Ice skating during pregnancy is a general no-no.
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Ice Skating Is A Holiday Sport To Skip When You’re Pregnant

Even elite skaters are encouraged to warm the bench.

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Maybe you’re traveling to New York and want to skate at Rockefeller Center, or maybe your friends just found a really great Groupon for your local ice-skating rink. In any case, if you’re pregnant, you may want to think twice before lacing up your skates. When you ask your OB-GYN if it’s safe to ice skate while pregnant, chances are the answer is going to be a hard no.

Why You Should Skip Ice Skating During Pregnancy

“It’s not ideal to ice skate while pregnant,” says Megan Gray, M.D., OB-GYN at Orlando Health Physician Associates, in an interview with Romper. “It’s a very high risk for falling, and you run the risk of hitting your abdomen, and then there’s risk for trauma to the placenta and complications for the baby. Trauma can cause the placenta to pull away from the uterus and is a surgical emergency. Any kind of sport that has a high risk for falling is not the sport to be doing while pregnant.”

“Pregnant people should avoid any physical activity or exercise with a risk of falling or impact of one’s body against the ground or hard surfaces,” says Sharlay Butler, M.D., MPH, OB-GYN at Brigham and Women’s Hospital. “Blunt abdominal trauma in pregnancy can have both fetal and maternal complications.”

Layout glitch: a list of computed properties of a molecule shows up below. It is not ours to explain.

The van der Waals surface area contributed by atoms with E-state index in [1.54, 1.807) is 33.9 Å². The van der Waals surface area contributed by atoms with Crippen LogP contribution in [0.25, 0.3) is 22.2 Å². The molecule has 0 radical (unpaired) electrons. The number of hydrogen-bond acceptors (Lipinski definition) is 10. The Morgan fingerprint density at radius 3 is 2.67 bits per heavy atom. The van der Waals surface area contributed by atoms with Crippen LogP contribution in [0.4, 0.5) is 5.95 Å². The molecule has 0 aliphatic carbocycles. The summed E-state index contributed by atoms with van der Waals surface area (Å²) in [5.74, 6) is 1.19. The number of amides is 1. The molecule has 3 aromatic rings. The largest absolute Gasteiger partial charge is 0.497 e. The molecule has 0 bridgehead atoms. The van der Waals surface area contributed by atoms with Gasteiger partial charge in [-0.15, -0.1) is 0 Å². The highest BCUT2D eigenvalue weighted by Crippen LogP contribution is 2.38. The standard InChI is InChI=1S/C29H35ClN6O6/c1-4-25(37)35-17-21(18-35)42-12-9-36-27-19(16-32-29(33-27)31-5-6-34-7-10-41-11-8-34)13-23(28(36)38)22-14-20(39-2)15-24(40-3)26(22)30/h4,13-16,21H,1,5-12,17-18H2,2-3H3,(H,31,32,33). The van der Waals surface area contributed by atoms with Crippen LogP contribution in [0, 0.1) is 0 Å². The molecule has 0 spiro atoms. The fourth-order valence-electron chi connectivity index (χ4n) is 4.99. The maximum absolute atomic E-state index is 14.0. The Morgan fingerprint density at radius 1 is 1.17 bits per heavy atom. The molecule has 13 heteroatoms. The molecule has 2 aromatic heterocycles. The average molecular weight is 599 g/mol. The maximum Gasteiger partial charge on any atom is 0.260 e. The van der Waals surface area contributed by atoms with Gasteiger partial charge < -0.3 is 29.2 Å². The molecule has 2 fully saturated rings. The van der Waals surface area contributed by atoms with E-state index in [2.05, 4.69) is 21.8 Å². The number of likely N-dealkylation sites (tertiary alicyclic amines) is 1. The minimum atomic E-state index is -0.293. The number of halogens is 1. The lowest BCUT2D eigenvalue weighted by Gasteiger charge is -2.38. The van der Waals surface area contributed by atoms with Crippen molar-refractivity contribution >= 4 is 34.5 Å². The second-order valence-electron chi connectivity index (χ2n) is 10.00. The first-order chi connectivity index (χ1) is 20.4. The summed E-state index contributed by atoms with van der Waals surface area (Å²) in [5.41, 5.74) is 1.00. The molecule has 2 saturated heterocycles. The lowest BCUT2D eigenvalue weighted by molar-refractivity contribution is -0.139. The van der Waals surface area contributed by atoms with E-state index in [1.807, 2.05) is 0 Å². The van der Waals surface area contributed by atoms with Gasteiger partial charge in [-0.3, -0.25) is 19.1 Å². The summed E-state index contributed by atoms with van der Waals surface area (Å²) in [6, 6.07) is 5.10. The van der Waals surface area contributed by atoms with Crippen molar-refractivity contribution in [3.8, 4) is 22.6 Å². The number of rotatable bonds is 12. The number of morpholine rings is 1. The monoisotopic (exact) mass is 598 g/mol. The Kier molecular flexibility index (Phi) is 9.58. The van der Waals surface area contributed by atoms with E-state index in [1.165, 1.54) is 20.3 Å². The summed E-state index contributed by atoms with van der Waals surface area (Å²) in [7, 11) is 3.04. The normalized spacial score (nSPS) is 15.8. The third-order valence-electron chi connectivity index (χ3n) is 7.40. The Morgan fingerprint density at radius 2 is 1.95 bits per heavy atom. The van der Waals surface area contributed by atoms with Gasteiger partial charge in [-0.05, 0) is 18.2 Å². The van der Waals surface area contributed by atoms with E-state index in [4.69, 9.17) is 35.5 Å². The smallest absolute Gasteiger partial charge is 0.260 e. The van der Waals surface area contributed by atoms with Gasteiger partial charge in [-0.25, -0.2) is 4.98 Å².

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Injuring Yourself During Pregnancy Has Big Impacts On Your Own Body, Too

Gray says that if you want to go skating in your first trimester, you aren’t likely to harm the baby “because the uterus is still in the pelvis and protected by the pelvic bone.” But if you fall, you could still injure yourself. And the risks associated with getting hurt while pregnant might outweigh the fun of a day on the ice.

She explains that if a mom-to-be injures herself, like spraining an ankle or breaking a bone, there are many pain medications you’re not allowed to take when expecting. If you needed surgery to repair an injury, going under anesthesia comes with way more risks than it does when you’re not pregnant, like blood clots.

According to Gray’s Instagram bio, she’s a former college gymnast, which means she knows all about using your center of balance in sports. She says even experienced skaters should sit out until after they’ve given birth because your balance might be different than you’re used to.

“Your balance changes when you’re pregnant to accommodate the growth of your abdomen, which changes the curvature of your spine and your center of gravity, and you don’t realize it,” she says. “The hormone relaxin is produced during pregnancy and makes the ligaments laxer and allows the bones to move around more in the pelvis and the spine. It may not change whether you fall or not, but it may make it more uncomfortable if you do fall, because things are already a little misaligned.”

What Other Winter Sports Should You Avoid During Pregnancy?

While we’re on the topic, maybe take a rain check on most winter sports this year.

Sledding during pregnancy, tubing, skiing during pregnancy, snowboarding — all of those are high risk for impact from falling or hitting something, like a tree or another person,” says Gray. “There’s always snow shoeing and drinking hot cocoa beside the fire. I know you’re going to miss out on fun but it’s worth the wait.”


Megan Gray, M.D., OB-GYN at Orlando Health Physician Associates

Sharlay Butler, M.D., MPH, OB-GYN at Brigham and Women’s Hospital

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